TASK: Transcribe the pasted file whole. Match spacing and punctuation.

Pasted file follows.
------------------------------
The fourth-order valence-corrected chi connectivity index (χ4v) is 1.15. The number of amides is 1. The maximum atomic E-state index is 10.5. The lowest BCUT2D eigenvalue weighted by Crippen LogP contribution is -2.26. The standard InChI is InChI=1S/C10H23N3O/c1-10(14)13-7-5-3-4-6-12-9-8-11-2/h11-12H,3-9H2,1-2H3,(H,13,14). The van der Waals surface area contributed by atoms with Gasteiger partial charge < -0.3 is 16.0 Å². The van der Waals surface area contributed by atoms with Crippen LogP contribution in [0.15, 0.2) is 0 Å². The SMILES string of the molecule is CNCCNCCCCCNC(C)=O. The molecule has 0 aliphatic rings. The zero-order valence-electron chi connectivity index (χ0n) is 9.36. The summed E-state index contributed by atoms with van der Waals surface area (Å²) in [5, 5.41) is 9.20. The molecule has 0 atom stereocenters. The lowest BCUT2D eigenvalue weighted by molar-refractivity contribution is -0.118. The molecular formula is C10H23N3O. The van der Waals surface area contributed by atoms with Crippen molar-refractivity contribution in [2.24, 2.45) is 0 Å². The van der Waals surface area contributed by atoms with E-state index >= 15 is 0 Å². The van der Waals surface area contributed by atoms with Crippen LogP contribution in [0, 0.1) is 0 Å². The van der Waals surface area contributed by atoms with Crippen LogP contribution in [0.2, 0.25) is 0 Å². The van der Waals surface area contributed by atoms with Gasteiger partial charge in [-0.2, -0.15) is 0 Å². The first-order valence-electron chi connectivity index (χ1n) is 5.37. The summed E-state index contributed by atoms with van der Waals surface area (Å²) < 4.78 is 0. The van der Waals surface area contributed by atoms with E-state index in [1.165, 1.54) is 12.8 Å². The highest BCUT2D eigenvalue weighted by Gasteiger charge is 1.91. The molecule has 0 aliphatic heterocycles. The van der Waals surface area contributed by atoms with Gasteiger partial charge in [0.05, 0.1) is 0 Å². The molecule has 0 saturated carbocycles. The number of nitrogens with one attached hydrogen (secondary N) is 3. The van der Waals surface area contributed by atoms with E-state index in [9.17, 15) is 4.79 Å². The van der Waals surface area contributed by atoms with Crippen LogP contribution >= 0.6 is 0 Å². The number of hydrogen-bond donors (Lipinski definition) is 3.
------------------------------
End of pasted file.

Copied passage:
The fourth-order valence-corrected chi connectivity index (χ4v) is 1.15. The number of amides is 1. The maximum atomic E-state index is 10.5. The lowest BCUT2D eigenvalue weighted by Crippen LogP contribution is -2.26. The standard InChI is InChI=1S/C10H23N3O/c1-10(14)13-7-5-3-4-6-12-9-8-11-2/h11-12H,3-9H2,1-2H3,(H,13,14). The van der Waals surface area contributed by atoms with Gasteiger partial charge < -0.3 is 16.0 Å². The van der Waals surface area contributed by atoms with Crippen LogP contribution in [0.15, 0.2) is 0 Å². The SMILES string of the molecule is CNCCNCCCCCNC(C)=O. The molecule has 0 aliphatic rings. The zero-order valence-electron chi connectivity index (χ0n) is 9.36. The summed E-state index contributed by atoms with van der Waals surface area (Å²) in [5, 5.41) is 9.20. The molecule has 0 atom stereocenters. The lowest BCUT2D eigenvalue weighted by molar-refractivity contribution is -0.118. The molecular formula is C10H23N3O. The van der Waals surface area contributed by atoms with Crippen molar-refractivity contribution in [2.24, 2.45) is 0 Å². The van der Waals surface area contributed by atoms with E-state index >= 15 is 0 Å². The van der Waals surface area contributed by atoms with Crippen LogP contribution in [0, 0.1) is 0 Å². The van der Waals surface area contributed by atoms with Crippen LogP contribution in [0.2, 0.25) is 0 Å². The van der Waals surface area contributed by atoms with Gasteiger partial charge in [-0.2, -0.15) is 0 Å². The first-order valence-electron chi connectivity index (χ1n) is 5.37. The summed E-state index contributed by atoms with van der Waals surface area (Å²) < 4.78 is 0. The van der Waals surface area contributed by atoms with E-state index in [1.165, 1.54) is 12.8 Å². The highest BCUT2D eigenvalue weighted by Gasteiger charge is 1.91. The molecule has 0 aliphatic heterocycles. The van der Waals surface area contributed by atoms with Gasteiger partial charge in [0.05, 0.1) is 0 Å². The molecule has 0 saturated carbocycles. The number of nitrogens with one attached hydrogen (secondary N) is 3. The van der Waals surface area contributed by atoms with E-state index in [9.17, 15) is 4.79 Å². The van der Waals surface area contributed by atoms with Crippen LogP contribution >= 0.6 is 0 Å². The number of hydrogen-bond donors (Lipinski definition) is 3.